In terms of the consequences for us as God’s people, when the care of widows falls into neglect, there is a frightening record of this with Israel in Zechariah 7. Israel, because of her defiled and impure worship, through the neglect of the widows and the fatherless, finds that their own house becomes one of desolation. Israel becomes like one who is bereft of her husband.

By contrast, in Acts 6, attention is brought to the Apostles that the Greek (minority) widows are not being fed (which is obviously causing them much distress), which is right out of the last part of Isaiah 1:17 where it says “to plead the case of the widows.” Though not commonly understood in this way, this is a crucially pivotal moment for the early church. The Apostles immediate response to this plea is more than ample evidence for this fact. They respond to this plea by not only appointing 7 men of mature faith, who they first lay hands on and pray over before sending them out to meet these widows immediate food needs, but they also bestow authority on them for insuring the continued care of these widows. Thus, fulfilling James 1:27 mandate for “pure and undefiled worship.”

The outcome, unlike Israel’s neglect of the widows, causing their condition to become like that of the widow, just the opposite occurs. Verse 7 states “So the word of God spread. The number of disciples in Jerusalem increased rapidly, and a large number of priests became obedient to the faith.”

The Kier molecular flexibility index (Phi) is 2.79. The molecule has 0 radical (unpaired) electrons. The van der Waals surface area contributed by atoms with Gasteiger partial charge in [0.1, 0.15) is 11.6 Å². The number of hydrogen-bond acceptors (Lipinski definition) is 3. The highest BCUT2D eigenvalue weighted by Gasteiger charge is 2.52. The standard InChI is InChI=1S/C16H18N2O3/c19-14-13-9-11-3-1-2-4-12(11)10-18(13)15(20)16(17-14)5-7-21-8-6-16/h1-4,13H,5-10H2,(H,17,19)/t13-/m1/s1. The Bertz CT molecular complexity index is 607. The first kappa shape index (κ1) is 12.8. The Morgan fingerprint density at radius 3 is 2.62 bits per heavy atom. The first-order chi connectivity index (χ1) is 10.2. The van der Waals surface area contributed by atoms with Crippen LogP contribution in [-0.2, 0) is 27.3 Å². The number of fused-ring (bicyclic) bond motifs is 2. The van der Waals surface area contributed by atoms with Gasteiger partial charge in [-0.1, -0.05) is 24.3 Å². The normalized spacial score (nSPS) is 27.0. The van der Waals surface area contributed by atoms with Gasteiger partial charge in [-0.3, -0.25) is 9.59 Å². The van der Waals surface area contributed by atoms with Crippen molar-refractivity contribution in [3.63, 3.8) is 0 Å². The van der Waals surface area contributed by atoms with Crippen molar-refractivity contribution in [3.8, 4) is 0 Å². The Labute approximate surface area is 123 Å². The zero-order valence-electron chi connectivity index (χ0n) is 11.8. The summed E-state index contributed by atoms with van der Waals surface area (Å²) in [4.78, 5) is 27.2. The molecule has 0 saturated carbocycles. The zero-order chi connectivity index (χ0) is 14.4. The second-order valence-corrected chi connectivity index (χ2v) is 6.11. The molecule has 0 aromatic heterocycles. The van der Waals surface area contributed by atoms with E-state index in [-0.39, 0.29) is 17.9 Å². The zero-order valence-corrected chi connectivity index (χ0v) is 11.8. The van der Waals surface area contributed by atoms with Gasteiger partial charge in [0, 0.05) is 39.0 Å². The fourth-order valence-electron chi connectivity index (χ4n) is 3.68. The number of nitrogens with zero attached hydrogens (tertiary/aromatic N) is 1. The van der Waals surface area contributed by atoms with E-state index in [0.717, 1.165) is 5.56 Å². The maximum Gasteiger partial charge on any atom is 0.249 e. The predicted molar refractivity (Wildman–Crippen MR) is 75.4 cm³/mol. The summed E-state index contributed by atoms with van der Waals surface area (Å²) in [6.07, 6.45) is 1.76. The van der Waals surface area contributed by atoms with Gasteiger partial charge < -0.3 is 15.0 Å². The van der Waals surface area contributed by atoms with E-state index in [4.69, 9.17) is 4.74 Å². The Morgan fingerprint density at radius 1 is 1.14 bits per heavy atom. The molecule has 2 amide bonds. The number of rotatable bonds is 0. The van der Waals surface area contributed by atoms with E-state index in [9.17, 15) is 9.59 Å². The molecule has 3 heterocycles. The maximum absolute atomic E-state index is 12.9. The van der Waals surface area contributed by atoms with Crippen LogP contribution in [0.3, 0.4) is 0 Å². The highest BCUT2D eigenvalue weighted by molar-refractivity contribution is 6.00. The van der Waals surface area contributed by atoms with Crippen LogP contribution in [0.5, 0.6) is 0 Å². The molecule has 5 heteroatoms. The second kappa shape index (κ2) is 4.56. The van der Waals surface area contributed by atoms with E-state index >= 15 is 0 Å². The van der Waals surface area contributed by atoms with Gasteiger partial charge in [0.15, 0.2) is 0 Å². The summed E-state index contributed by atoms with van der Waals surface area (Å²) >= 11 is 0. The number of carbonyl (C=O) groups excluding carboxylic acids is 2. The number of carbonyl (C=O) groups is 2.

Through our prayers for the plight of widows, may God use it to lead us to the care of those widows who are in distress, so that the church, Christ’s bride, might truly be the pure and undefiled bride that God desires her to be:

II Corinthians 11:2 “I am jealous for you with a godly jealousy. I promised you to one husband, to Christ, so that I might present you as a pure virgin to him.”

Both the recognition of the plight of widows as well as the church’s intentional response to their plight, Widows Harvest believes, must begin with prayer

If you are led to join with us in prayer, at noon on May 15 (wherever you are), please post it on our wall on our Widows Harvest Facebook page or send us an email letting us know. You can also help by letting others know about this opportunity especially churches. Make a request to your pastor that an announcement be made to the congregation that would encourage them to pray for widows on this day and time. All of these efforts will not only be a great source of encouragement to the widows in your congregations but by letting us know this is taking place we can also make this known to other widows in order for them to be encouraged as well.

If you live in the Chattanooga area and would like to come and join us for prayer at noon on this day, St Elmo Ave. Baptist Church (where our widows meet weekly for prayer), will be hosting a prayer service at the church that day. WMBW, 88.9, the local Moody Broadcasting Station will also be broadcasting from this same Church all day long beginning at 7 a.m. This is in conjunction with their “Count Down To 40” celebrating 40 years on the air. If you are in their broadcast range please remember to tune in that day as they will be talking about the Tennessee day of prayer as well as the plight of widows in general (especially in the early morning drive time hours). For more information you can visit their web site: http://www.moodyradiosoutheast.fm.

I also want to thank Fairway Outdoor Advertising for donating 8 billboards in the Chattanooga area, beginning May 1 through May 15 promoting the Tennessee Day of Prayer for Widows.

Spiritual Widowhood